Where Dennis Brooks grouses – if with a wink – about 4th & Park, Bob Cohen has no reservations. He views his Pinecrest residence as a second home and retains a primary dwelling in Medina. Because he’s a temporary executive, he often finds himself occupying a rental for an amount of time determined by the contract he signs with a company. He has just completed a year’s work as a senior executive with Park-Ohio Holdings Co., a publicly traded international manufacturing firm with offices in Mayfield Heights, and he needed a place nearby. Driving home to Medina at the end of a busy day was not something he looked forward to.
Over the past few years, “like all of us,” he watched Pinecrest come into being. Its location near major highways appealed to him, prompting him to lease his own two-bedroom, two-bath, third-floor apartment. “There’s a certain type of energy there,” he says of 4th & Park, which he called a special type of community.
While it appeals to empty nesters like the Brookses and temporary executives like Cohen, “you get all kinds of people,” Cohen said. Pets, too. The dog park at the rear of the complex is a major draw.
“It’s an upscale apartment complex, and because of that, they have a competitive rate, but it’s not inexpensive,” said Cohen, a member of the Shul Boys Motorcycle Club and of the board of trustees and executive committee at B’nai Jeshurun Congregation in Pepper Pike. “It’s not for somebody who has trouble making payments.”
As of the end of March, monthly rental costs for one-bedroom units started at $1,808; two-bedroom units at $2,205; and three-bedrooms at $3,407. There are 36 one-bedroom apartments, 45 two-bedroom apartment and six three-bedroom units. Respective starting sizes are 882 square feet; 1,207 square feet; and 1,586 square feet, according to Mary Wojtila, residential property manager.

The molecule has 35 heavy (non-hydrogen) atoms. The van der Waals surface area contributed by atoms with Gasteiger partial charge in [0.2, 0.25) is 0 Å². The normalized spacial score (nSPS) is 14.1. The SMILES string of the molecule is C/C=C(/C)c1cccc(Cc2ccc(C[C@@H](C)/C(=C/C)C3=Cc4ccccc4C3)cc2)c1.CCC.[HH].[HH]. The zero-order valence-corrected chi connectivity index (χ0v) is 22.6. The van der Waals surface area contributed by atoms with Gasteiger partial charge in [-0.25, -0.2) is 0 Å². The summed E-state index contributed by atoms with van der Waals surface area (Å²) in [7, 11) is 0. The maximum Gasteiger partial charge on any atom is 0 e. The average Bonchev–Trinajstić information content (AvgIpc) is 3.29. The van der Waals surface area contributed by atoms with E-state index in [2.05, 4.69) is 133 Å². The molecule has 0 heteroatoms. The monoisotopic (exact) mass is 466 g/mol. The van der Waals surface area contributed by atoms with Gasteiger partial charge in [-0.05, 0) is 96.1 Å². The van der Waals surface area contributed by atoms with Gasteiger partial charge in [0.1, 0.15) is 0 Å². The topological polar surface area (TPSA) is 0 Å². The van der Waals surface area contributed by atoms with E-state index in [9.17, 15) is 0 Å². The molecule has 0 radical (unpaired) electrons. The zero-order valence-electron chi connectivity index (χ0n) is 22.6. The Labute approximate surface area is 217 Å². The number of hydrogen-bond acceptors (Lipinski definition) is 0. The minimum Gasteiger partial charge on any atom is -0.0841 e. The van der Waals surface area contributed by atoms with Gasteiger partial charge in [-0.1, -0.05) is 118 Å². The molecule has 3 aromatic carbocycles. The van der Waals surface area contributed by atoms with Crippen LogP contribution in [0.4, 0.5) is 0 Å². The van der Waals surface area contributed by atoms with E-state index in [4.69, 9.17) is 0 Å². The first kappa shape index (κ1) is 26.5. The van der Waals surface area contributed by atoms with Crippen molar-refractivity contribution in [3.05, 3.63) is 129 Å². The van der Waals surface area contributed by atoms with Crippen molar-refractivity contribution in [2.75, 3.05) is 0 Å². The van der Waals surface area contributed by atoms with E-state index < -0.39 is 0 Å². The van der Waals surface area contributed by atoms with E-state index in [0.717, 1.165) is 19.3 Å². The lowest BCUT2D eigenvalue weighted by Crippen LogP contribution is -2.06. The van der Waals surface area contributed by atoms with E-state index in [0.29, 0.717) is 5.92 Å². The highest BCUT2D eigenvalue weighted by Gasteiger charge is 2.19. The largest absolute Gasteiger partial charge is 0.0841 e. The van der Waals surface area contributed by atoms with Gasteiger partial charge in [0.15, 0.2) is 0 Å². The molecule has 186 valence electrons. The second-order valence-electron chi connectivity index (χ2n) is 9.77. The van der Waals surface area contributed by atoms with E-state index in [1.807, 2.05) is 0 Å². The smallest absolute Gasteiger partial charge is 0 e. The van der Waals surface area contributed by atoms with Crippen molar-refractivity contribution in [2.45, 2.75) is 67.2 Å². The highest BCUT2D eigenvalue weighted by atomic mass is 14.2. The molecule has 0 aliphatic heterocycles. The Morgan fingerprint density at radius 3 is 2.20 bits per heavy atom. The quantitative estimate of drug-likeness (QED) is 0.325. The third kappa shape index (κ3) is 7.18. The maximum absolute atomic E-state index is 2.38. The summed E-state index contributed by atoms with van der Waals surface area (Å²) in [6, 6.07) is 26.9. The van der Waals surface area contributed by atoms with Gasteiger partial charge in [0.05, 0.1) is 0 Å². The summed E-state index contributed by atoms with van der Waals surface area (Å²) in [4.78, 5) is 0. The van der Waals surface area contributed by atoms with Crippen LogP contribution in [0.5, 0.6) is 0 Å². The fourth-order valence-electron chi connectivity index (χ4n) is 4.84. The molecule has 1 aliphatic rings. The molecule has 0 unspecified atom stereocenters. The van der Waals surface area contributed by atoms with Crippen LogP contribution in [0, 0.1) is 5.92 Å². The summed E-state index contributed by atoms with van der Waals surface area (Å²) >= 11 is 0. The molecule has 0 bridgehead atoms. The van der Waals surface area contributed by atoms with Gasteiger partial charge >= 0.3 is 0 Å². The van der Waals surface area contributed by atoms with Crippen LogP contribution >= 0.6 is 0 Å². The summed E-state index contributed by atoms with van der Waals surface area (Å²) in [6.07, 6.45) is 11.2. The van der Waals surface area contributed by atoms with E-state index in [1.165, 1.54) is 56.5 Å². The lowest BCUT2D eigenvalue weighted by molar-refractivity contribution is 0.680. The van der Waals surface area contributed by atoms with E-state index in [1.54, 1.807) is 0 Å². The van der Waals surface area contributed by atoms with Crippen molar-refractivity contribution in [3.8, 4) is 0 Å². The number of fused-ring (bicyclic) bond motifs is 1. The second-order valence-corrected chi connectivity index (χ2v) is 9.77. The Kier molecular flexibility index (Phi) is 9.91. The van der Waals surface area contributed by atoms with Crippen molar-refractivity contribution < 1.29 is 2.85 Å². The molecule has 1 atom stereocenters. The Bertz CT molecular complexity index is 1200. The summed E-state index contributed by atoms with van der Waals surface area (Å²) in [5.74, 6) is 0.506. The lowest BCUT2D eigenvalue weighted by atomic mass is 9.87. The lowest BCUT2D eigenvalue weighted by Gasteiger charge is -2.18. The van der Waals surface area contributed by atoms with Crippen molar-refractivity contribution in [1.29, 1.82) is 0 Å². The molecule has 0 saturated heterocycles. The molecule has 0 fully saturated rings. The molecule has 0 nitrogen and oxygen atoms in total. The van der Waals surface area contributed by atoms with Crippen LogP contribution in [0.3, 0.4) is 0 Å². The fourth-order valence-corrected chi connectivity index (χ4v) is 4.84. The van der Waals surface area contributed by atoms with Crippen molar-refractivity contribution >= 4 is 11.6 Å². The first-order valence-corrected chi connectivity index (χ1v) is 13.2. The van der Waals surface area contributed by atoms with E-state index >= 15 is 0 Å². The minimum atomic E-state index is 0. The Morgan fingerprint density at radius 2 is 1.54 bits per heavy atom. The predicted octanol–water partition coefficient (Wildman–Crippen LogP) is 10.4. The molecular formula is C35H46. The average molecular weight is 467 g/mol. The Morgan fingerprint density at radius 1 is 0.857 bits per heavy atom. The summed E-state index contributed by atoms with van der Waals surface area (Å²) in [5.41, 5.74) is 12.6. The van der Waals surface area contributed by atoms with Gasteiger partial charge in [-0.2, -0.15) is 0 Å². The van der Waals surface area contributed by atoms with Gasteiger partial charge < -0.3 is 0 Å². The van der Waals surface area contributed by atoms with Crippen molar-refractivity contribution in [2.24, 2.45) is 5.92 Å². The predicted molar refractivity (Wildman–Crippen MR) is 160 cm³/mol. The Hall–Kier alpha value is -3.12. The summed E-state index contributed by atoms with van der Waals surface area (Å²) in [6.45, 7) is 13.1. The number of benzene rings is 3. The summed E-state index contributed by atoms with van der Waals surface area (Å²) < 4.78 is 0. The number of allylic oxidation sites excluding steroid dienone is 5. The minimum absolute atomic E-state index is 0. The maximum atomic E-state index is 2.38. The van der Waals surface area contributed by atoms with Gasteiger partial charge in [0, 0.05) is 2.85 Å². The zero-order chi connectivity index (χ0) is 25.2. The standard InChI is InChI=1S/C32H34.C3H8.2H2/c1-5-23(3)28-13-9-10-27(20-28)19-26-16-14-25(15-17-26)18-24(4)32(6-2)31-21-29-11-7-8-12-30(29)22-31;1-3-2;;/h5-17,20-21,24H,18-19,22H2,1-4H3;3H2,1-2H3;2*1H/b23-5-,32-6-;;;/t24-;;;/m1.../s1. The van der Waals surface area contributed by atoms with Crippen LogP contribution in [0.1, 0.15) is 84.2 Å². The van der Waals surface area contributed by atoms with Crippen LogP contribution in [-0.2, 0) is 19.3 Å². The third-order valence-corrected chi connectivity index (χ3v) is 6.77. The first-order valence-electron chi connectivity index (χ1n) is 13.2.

Cohen likes the attached heated garage, and like the Brookses, calls management “just wonderful.” If there are any issues, he says, “staff helps you resolve any problem.”
So what sets 4th & Park apart? What distinguishes it from other, similarly appointed and amenitied upscale apartment complexes? Adam Fishman, principal with Fairmount Properties, may have the answer.
“A big part of what’s different about 4th & Park is that these apartments – living spaces, really – are immersed in a true live-work-play environment,” Fishman says. “They’re right in the midst of a dozen different dining options, entertainment opportunities, shopping destinations.” This is not a typical apartment building situated in a “sea of asphalt” flanked by parking lots.
“This is an entirely different option,” Fishman said. “This is living amongst a dozen different opportunities to dine, with a state-of-the-art Whole Foods outside your front door.” There also is “a plethora” of fitness and wellness opportunities, including that fitness center in the 4th & Park building.
The target market is young professionals and successful empty-nesters “who want to live in a vibrant environment and would appreciate and enjoy being part of this new way of living,” Fishman says. “It is being at a place where, if you wanted to, you would never have to get in your car to enjoy great entertainment, great shopping, exercise trails, a dog park.” It’s a walkable, self-contained environment.
With more than 90 percent of its apartments leased since the 4th & Park building opened in June, “we’re just enjoying how positively the community is reacting to Pinecrest,” Fishman says. “We feel that our offering is so different that we don’t really directly compete with other traditional apartment developments.” JS